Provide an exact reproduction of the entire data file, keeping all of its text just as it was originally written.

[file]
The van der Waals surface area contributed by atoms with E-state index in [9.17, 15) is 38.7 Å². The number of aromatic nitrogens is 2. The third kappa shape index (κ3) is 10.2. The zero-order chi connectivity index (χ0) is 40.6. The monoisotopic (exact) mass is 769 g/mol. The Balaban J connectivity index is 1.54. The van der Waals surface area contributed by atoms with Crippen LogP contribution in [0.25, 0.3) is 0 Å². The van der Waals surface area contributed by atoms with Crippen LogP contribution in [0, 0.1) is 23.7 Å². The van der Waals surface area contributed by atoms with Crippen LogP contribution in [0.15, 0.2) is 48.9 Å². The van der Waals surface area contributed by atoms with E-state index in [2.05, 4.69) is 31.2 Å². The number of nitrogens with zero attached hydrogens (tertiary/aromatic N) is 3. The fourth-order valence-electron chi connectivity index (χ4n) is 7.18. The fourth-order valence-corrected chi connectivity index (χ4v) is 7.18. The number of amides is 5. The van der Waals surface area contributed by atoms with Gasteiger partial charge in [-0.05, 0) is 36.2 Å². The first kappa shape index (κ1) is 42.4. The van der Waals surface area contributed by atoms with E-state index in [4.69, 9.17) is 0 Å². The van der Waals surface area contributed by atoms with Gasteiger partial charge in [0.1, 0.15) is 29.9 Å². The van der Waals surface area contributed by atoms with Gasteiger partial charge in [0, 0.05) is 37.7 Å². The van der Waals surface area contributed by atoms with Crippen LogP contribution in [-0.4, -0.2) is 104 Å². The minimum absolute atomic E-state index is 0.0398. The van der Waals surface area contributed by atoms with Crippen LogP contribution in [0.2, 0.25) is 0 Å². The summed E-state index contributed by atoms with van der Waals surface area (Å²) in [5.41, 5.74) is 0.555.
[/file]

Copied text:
The van der Waals surface area contributed by atoms with E-state index in [9.17, 15) is 38.7 Å². The number of aromatic nitrogens is 2. The third kappa shape index (κ3) is 10.2. The zero-order chi connectivity index (χ0) is 40.6. The monoisotopic (exact) mass is 769 g/mol. The Balaban J connectivity index is 1.54. The van der Waals surface area contributed by atoms with Crippen LogP contribution in [0.25, 0.3) is 0 Å². The van der Waals surface area contributed by atoms with Crippen LogP contribution in [0, 0.1) is 23.7 Å². The van der Waals surface area contributed by atoms with Crippen LogP contribution in [0.15, 0.2) is 48.9 Å². The van der Waals surface area contributed by atoms with E-state index in [2.05, 4.69) is 31.2 Å². The number of nitrogens with zero attached hydrogens (tertiary/aromatic N) is 3. The fourth-order valence-electron chi connectivity index (χ4n) is 7.18. The fourth-order valence-corrected chi connectivity index (χ4v) is 7.18. The number of amides is 5. The van der Waals surface area contributed by atoms with Gasteiger partial charge in [-0.05, 0) is 36.2 Å². The first kappa shape index (κ1) is 42.4. The van der Waals surface area contributed by atoms with E-state index in [4.69, 9.17) is 0 Å². The van der Waals surface area contributed by atoms with Gasteiger partial charge in [0.1, 0.15) is 29.9 Å². The van der Waals surface area contributed by atoms with Gasteiger partial charge in [0, 0.05) is 37.7 Å². The van der Waals surface area contributed by atoms with Crippen LogP contribution in [-0.4, -0.2) is 104 Å². The minimum absolute atomic E-state index is 0.0398. The van der Waals surface area contributed by atoms with Crippen LogP contribution in [0.2, 0.25) is 0 Å². The summed E-state index contributed by atoms with van der Waals surface area (Å²) in [5.41, 5.74) is 0.555.